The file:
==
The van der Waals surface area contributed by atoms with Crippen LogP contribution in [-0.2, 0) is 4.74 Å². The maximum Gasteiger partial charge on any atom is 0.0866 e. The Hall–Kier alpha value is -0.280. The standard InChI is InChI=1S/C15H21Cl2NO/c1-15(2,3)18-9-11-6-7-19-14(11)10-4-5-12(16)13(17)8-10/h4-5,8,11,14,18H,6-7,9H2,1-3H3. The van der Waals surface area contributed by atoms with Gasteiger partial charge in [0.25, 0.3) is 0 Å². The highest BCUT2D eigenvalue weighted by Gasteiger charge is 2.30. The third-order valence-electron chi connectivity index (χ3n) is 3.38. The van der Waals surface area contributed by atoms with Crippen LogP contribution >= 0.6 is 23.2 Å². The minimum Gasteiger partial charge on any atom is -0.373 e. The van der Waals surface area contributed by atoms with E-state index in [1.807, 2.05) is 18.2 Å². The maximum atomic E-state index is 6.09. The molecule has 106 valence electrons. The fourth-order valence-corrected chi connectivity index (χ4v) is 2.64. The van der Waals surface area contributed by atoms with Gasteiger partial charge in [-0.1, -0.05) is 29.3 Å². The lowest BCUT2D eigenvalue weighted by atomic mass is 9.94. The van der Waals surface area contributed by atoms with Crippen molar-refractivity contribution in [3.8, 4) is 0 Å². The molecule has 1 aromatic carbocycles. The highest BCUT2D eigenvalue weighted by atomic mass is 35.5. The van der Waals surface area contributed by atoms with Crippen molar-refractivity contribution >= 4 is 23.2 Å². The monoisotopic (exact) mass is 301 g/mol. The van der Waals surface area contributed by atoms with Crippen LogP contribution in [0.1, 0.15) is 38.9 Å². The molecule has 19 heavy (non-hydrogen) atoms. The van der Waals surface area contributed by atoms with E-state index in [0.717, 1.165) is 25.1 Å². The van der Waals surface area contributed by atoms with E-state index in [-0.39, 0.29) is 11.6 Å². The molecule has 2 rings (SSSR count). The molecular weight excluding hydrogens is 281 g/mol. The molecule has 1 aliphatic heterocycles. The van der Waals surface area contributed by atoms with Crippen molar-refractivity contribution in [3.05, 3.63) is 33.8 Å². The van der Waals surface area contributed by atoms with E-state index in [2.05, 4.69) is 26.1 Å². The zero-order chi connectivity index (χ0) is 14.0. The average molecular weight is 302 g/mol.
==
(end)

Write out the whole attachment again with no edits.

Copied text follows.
The van der Waals surface area contributed by atoms with Crippen LogP contribution in [-0.2, 0) is 4.74 Å². The maximum Gasteiger partial charge on any atom is 0.0866 e. The Hall–Kier alpha value is -0.280. The standard InChI is InChI=1S/C15H21Cl2NO/c1-15(2,3)18-9-11-6-7-19-14(11)10-4-5-12(16)13(17)8-10/h4-5,8,11,14,18H,6-7,9H2,1-3H3. The van der Waals surface area contributed by atoms with Gasteiger partial charge in [0.25, 0.3) is 0 Å². The highest BCUT2D eigenvalue weighted by Gasteiger charge is 2.30. The third-order valence-electron chi connectivity index (χ3n) is 3.38. The van der Waals surface area contributed by atoms with Crippen LogP contribution >= 0.6 is 23.2 Å². The minimum Gasteiger partial charge on any atom is -0.373 e. The van der Waals surface area contributed by atoms with E-state index in [1.807, 2.05) is 18.2 Å². The maximum atomic E-state index is 6.09. The molecule has 106 valence electrons. The fourth-order valence-corrected chi connectivity index (χ4v) is 2.64. The van der Waals surface area contributed by atoms with Gasteiger partial charge in [-0.1, -0.05) is 29.3 Å². The lowest BCUT2D eigenvalue weighted by atomic mass is 9.94. The van der Waals surface area contributed by atoms with Crippen molar-refractivity contribution in [3.8, 4) is 0 Å². The molecule has 1 aromatic carbocycles. The highest BCUT2D eigenvalue weighted by atomic mass is 35.5. The van der Waals surface area contributed by atoms with Crippen molar-refractivity contribution >= 4 is 23.2 Å². The monoisotopic (exact) mass is 301 g/mol. The van der Waals surface area contributed by atoms with Crippen LogP contribution in [0.1, 0.15) is 38.9 Å². The molecule has 19 heavy (non-hydrogen) atoms. The van der Waals surface area contributed by atoms with E-state index in [0.717, 1.165) is 25.1 Å². The van der Waals surface area contributed by atoms with E-state index in [-0.39, 0.29) is 11.6 Å². The molecule has 2 rings (SSSR count). The molecular weight excluding hydrogens is 281 g/mol. The molecule has 1 aliphatic heterocycles. The van der Waals surface area contributed by atoms with Crippen molar-refractivity contribution in [3.05, 3.63) is 33.8 Å². The van der Waals surface area contributed by atoms with E-state index in [2.05, 4.69) is 26.1 Å². The zero-order chi connectivity index (χ0) is 14.0. The average molecular weight is 302 g/mol.